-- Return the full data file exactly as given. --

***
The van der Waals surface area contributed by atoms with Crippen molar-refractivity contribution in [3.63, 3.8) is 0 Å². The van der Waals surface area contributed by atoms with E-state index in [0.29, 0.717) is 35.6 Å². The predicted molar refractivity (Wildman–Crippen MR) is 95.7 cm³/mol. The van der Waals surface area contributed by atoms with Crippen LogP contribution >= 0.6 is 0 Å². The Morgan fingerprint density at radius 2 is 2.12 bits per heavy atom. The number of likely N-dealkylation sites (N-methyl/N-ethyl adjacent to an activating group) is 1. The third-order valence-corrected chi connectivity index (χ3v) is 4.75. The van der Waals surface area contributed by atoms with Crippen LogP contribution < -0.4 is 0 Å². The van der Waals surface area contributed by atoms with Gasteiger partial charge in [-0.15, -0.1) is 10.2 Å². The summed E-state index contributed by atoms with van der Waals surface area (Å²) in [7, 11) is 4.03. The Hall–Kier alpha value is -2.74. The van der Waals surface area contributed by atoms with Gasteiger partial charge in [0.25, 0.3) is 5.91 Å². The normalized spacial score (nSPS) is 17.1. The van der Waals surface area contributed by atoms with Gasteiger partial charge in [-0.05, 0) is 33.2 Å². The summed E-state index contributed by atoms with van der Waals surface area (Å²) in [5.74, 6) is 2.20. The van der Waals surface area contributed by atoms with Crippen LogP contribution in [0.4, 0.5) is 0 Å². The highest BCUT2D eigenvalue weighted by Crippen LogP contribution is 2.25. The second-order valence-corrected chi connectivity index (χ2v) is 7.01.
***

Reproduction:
The van der Waals surface area contributed by atoms with Crippen molar-refractivity contribution in [3.63, 3.8) is 0 Å². The van der Waals surface area contributed by atoms with E-state index in [0.29, 0.717) is 35.6 Å². The predicted molar refractivity (Wildman–Crippen MR) is 95.7 cm³/mol. The van der Waals surface area contributed by atoms with Crippen LogP contribution >= 0.6 is 0 Å². The Morgan fingerprint density at radius 2 is 2.12 bits per heavy atom. The number of likely N-dealkylation sites (N-methyl/N-ethyl adjacent to an activating group) is 1. The third-order valence-corrected chi connectivity index (χ3v) is 4.75. The van der Waals surface area contributed by atoms with Crippen LogP contribution < -0.4 is 0 Å². The van der Waals surface area contributed by atoms with Gasteiger partial charge in [-0.15, -0.1) is 10.2 Å². The summed E-state index contributed by atoms with van der Waals surface area (Å²) in [7, 11) is 4.03. The Hall–Kier alpha value is -2.74. The van der Waals surface area contributed by atoms with Gasteiger partial charge in [0.25, 0.3) is 5.91 Å². The normalized spacial score (nSPS) is 17.1. The van der Waals surface area contributed by atoms with Gasteiger partial charge in [-0.05, 0) is 33.2 Å². The summed E-state index contributed by atoms with van der Waals surface area (Å²) in [5.74, 6) is 2.20. The van der Waals surface area contributed by atoms with Crippen LogP contribution in [0.4, 0.5) is 0 Å². The highest BCUT2D eigenvalue weighted by Crippen LogP contribution is 2.25. The second-order valence-corrected chi connectivity index (χ2v) is 7.01.